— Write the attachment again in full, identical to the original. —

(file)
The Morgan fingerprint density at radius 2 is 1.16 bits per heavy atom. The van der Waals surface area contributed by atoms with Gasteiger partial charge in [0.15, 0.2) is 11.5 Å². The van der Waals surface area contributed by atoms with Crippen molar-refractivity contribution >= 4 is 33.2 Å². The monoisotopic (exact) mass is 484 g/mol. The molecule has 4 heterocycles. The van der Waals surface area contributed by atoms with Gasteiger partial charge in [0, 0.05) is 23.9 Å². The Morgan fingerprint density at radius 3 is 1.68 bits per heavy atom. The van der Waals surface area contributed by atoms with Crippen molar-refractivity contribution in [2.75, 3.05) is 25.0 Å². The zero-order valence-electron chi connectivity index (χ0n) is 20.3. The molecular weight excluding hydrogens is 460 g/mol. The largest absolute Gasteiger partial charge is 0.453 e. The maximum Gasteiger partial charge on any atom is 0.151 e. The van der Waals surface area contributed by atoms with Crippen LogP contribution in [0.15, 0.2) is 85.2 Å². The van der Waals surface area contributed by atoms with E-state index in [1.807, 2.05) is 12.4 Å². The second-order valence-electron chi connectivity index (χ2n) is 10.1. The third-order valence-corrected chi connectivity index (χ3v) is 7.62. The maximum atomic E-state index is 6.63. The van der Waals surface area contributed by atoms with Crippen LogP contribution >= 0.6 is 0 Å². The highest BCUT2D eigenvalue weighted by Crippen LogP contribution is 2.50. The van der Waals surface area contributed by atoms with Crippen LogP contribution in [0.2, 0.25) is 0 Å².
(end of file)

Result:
The Morgan fingerprint density at radius 2 is 1.16 bits per heavy atom. The van der Waals surface area contributed by atoms with Gasteiger partial charge in [0.15, 0.2) is 11.5 Å². The van der Waals surface area contributed by atoms with Crippen molar-refractivity contribution >= 4 is 33.2 Å². The monoisotopic (exact) mass is 484 g/mol. The molecule has 4 heterocycles. The van der Waals surface area contributed by atoms with Gasteiger partial charge in [0, 0.05) is 23.9 Å². The Morgan fingerprint density at radius 3 is 1.68 bits per heavy atom. The van der Waals surface area contributed by atoms with Crippen molar-refractivity contribution in [2.75, 3.05) is 25.0 Å². The zero-order valence-electron chi connectivity index (χ0n) is 20.3. The molecular weight excluding hydrogens is 460 g/mol. The largest absolute Gasteiger partial charge is 0.453 e. The maximum Gasteiger partial charge on any atom is 0.151 e. The van der Waals surface area contributed by atoms with Crippen LogP contribution in [0.15, 0.2) is 85.2 Å². The van der Waals surface area contributed by atoms with E-state index in [1.807, 2.05) is 12.4 Å². The second-order valence-electron chi connectivity index (χ2n) is 10.1. The third-order valence-corrected chi connectivity index (χ3v) is 7.62. The maximum atomic E-state index is 6.63. The van der Waals surface area contributed by atoms with Crippen LogP contribution >= 0.6 is 0 Å². The highest BCUT2D eigenvalue weighted by Crippen LogP contribution is 2.50. The van der Waals surface area contributed by atoms with Crippen LogP contribution in [0.2, 0.25) is 0 Å².